Choosing Between Different Types of Fireplaces for Your Home

Posted on: 29 May 2017


A fireplace can easily become a dramatic focal point for any room, as well as a convenient way to heat the space without needing to run the furnace. When you are ready to choose a wood or gas heater for the home, note a few differences between their various types, so you can pick the right one for your space and know that you'll be happy with the new heater for years to come.

Freestanding versus built-in

The configuration of a room will help determine if you should choose a freestanding heater versus one that is built-in. For a very large family room, you may want a freestanding model placed closer to the main seating area, or one that is located in the middle of the room, to become the focal point and allow the heat to reach all areas of the large space. A freestanding heater can also be placed between two adjoining rooms, so you can enjoy the fire from the living room and dining room, as an example.

A built-in fireplace will take up less space as it's placed right in a wall, so it's better for smaller rooms where a freestanding unit might get in the way of foot traffic. However, note that construction may be more complicated with a built-in fireplace, as it would need to have a non-combustible surround, usually made with brick or concrete. This may make it more expensive than buying a freestanding unit and only creating the vent it would require.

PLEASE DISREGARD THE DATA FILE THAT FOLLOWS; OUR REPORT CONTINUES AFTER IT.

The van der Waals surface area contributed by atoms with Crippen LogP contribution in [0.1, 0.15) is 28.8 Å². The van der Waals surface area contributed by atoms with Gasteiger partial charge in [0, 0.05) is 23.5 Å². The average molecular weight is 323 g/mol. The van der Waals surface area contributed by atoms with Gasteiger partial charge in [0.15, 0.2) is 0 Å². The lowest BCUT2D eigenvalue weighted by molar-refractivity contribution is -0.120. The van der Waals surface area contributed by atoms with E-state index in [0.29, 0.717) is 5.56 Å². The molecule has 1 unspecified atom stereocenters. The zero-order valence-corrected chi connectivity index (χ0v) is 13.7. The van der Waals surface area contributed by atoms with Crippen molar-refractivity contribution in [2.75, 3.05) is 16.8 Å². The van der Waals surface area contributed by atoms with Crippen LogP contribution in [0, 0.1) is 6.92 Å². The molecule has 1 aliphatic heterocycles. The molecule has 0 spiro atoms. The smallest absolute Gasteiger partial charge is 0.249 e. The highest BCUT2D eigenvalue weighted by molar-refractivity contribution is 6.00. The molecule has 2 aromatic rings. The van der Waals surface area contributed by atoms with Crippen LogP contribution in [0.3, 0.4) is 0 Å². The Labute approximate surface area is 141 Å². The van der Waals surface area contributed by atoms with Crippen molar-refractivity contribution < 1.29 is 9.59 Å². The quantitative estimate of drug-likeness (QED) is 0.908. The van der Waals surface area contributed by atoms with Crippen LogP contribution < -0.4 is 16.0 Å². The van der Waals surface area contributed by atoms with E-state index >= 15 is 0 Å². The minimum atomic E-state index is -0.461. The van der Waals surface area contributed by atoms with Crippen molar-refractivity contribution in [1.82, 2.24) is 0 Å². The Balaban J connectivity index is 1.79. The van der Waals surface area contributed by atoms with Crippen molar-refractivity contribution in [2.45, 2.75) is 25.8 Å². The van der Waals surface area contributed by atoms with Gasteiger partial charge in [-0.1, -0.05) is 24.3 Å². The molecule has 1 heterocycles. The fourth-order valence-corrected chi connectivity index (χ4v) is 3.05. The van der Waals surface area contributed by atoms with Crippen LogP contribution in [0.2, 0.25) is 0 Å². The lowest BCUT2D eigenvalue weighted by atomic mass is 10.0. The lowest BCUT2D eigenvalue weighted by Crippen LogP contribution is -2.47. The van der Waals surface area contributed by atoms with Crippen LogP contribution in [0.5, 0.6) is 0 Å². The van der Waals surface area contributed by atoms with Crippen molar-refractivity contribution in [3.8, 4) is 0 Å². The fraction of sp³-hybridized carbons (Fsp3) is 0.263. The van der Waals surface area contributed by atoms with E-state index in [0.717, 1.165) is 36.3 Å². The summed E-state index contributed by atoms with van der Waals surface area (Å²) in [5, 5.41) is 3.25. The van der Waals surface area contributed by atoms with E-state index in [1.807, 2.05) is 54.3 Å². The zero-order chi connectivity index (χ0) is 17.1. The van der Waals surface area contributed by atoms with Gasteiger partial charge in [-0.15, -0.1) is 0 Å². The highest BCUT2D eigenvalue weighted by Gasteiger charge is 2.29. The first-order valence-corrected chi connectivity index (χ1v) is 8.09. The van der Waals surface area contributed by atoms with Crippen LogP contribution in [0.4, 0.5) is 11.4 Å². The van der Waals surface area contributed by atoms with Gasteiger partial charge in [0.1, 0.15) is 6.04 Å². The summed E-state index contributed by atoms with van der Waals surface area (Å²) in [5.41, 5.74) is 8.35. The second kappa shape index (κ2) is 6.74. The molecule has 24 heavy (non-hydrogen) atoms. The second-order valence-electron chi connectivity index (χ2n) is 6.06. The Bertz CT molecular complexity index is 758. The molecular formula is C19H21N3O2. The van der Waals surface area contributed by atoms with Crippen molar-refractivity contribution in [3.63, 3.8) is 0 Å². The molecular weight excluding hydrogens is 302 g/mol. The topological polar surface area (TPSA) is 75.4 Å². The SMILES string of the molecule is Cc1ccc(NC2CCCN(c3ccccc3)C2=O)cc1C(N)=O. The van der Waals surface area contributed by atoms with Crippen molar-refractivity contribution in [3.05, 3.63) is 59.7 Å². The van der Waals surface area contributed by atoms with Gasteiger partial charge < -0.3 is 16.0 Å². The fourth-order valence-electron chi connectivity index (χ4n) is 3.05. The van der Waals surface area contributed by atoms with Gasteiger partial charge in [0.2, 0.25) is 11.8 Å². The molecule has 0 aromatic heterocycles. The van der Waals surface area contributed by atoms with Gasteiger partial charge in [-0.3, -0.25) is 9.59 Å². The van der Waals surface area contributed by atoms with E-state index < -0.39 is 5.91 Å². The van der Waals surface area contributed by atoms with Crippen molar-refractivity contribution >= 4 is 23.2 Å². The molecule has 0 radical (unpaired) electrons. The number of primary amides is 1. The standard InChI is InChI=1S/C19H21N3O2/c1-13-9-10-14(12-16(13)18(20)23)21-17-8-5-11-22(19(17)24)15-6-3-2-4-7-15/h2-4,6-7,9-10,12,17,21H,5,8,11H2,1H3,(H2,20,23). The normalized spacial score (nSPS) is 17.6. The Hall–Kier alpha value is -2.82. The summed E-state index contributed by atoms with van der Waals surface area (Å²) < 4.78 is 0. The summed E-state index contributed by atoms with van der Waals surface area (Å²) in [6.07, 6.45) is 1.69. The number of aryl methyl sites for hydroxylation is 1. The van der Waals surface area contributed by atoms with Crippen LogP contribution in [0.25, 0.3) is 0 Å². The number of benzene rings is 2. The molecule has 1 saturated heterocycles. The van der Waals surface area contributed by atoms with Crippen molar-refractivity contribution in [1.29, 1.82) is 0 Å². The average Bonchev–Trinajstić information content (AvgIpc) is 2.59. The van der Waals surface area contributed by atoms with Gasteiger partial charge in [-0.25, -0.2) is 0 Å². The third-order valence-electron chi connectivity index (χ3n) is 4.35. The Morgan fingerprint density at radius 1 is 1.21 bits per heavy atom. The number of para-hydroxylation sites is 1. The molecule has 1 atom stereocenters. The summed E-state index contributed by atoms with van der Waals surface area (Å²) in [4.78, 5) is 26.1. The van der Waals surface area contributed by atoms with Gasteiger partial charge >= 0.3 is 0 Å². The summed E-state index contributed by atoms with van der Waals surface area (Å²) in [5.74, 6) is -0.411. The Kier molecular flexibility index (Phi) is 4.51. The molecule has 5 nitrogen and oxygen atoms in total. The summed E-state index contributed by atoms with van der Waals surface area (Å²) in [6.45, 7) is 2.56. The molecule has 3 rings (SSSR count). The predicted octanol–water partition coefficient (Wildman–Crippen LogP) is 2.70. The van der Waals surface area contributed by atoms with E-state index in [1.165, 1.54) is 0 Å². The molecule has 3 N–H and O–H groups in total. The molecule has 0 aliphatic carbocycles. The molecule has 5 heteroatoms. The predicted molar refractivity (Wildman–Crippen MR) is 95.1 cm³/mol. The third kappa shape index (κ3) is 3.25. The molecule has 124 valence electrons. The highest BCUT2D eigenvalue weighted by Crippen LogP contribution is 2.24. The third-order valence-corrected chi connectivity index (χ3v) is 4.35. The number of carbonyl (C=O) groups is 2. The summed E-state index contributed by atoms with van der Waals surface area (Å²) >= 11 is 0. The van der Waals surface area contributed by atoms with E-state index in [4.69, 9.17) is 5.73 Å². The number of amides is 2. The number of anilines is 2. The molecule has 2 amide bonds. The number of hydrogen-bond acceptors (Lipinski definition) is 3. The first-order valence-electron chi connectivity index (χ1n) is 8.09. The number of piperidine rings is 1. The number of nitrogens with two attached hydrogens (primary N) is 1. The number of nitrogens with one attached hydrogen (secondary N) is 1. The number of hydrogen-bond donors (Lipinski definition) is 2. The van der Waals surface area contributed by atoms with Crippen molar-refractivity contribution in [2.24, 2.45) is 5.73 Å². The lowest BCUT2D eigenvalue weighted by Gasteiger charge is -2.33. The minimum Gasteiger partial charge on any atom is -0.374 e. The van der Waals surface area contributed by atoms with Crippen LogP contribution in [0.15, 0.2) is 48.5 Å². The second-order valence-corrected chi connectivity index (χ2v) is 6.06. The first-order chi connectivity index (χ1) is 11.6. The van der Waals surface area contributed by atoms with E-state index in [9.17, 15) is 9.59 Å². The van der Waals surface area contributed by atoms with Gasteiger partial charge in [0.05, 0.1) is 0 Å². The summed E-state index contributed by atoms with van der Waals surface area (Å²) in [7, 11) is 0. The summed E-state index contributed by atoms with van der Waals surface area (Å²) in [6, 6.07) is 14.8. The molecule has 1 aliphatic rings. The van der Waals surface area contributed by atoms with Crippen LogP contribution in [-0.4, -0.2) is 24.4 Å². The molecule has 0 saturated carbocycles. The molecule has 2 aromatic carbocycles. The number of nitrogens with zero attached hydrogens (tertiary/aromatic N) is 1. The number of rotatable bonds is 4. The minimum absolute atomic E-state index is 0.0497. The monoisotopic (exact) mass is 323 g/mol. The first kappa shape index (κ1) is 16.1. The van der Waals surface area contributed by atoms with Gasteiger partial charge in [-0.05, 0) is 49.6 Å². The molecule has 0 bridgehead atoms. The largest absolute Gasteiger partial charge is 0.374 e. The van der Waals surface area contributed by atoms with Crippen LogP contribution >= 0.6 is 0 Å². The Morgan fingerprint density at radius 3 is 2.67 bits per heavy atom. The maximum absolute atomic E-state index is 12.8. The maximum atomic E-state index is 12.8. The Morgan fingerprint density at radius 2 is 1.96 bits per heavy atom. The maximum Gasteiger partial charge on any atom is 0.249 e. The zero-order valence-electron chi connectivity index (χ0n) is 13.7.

Wood versus gas

Both gas and wood heaters have their own pros and cons; a wood heater is more natural and offers the crackling sound that many people love from a fireplace. It also generates and radiates more heat, so if you want your fireplace to help warm the room, wood is the right choice. Wood is also usually considered more eco-friendly than gas, as wood is sustainable and can be regrown, whereas gas is a finite resource; using it for a fireplace adds to the overall depletion of this natural substance.

However, a wood fireplace does mean more cleaning and the risk of burning embers coming out of the heater. You also need to light it manually and ensure your firewood is protected from moisture and pest infestation. A gas heater can be placed virtually anywhere as it needs very little, if any, venting. It also engages with a switch so there is no need to struggle with kindling and matches when you choose a gas heater.